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Publication numberUS7821520 B1
Publication typeGrant
Application numberUS 11/009,471
Publication dateOct 26, 2010
Filing dateDec 10, 2004
Priority dateDec 10, 2004
Fee statusPaid
Publication number009471, 11009471, US 7821520 B1, US 7821520B1, US-B1-7821520, US7821520 B1, US7821520B1
InventorsRui M. Bastos, Karim M. Abdalla, Sean J. Treichler, Emmett M. Kilgariff
Original AssigneeNvidia Corporation
Export CitationBiBTeX, EndNote, RefMan
External Links: USPTO, USPTO Assignment, Espacenet
Fragment processor having dual mode register file
US 7821520 B1
Abstract
A new, useful, and non-obvious shader processor architecture having a shader register file that acts both as an internal storage register file for temporarily storing data within the shader processor and as a First-In First-Out (FIFO) buffer for a subsequent module. Some embodiments include automatic, programmable hardware conversion between numeric formats, for example, between floating point data and fixed point data.
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Claims(26)
1. A shader processor, comprising:
a first pipeline shader processing station for processing data;
a first pipeline shader register file that operates in a first mode or in a second mode,
wherein, in the first mode, the first pipeline shader register file is configured to store data being processed by the first shader processing station using a first pointer that responds to a first clock, and
wherein, in the second mode, the first pipeline shader register file transmits data to a subsequent processing station that is configured to relocate a second pointer to one or more registers in the first shader register file, sequentially, in order to request data stored in the first pipeline shader register file, the second pointer being responsive to a second clock transmitted by the subsequent processing station.
2. A shader processor according to claim 1, further including a scheduler for applying graphics commands to said first pipeline shader processing station.
3. A shader processor according to claim 2, wherein said first pipeline shader processing station converts data when commanded by said scheduler.
4. A shader processor according to claim 3, wherein said scheduler commands conversion during a last pass of data through said first pipeline shader processing station.
5. A shader processor according to claim 3, wherein said first pipeline shader processing station packs data to fill a register of said first pipeline shader register file.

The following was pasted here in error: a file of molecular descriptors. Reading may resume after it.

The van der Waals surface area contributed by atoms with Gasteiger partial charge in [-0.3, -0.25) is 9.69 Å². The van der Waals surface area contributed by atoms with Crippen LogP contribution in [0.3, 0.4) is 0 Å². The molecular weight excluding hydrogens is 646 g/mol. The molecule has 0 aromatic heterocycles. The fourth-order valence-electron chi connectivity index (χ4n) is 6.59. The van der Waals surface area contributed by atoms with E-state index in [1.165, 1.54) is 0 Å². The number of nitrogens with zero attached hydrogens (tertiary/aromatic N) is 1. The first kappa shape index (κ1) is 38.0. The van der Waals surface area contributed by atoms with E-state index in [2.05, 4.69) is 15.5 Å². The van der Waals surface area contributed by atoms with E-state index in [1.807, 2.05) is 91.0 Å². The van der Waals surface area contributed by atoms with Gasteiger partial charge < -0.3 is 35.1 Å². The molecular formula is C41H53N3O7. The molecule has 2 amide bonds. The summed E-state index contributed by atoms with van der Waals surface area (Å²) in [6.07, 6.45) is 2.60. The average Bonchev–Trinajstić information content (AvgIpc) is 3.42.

6. A shader processor according to claim 5, wherein the second pointer is relocated to a first register of the packed data, and the first shader register file receives additional data into registers in the first shader register file that do not store the packed data.
7. A shader processor according to claim 1, wherein said subsequent processing station is a raster operations processor.
8. A shader processor according to claim 1, wherein data being processed by said first pipeline shader processing station is in floating point format.
9. A shader processor according to claim 8, wherein said first pipeline shader register file stores data in fixed point format when said first pipeline shader register file is in the second mode.
10. A shader processor according to claim 1, wherein said first pipeline shader processing station converts data between at least two different numerical formats.
11. A shader processor according to claim 1, wherein the first shader pipeline register file receives additional data into a register after the second pointer is used to output the data stored in the register to the subsequent processing station and after the second pointer is relocated to the subsequent register.
12. A computer system, comprising:
a central processing unit for running an application program that causes the central processing unit to produce graphic data; and
a graphics processing unit for converting said graphic data into frame buffer pixel data, said graphics processing unit including a shader processor having:
a first pipeline shader processing station for processing graphic data, said first pipeline shader processing station being configured to convert data between at least two different numerical formats, and
a first pipeline shader register file that operates in a first mode or in a second mode,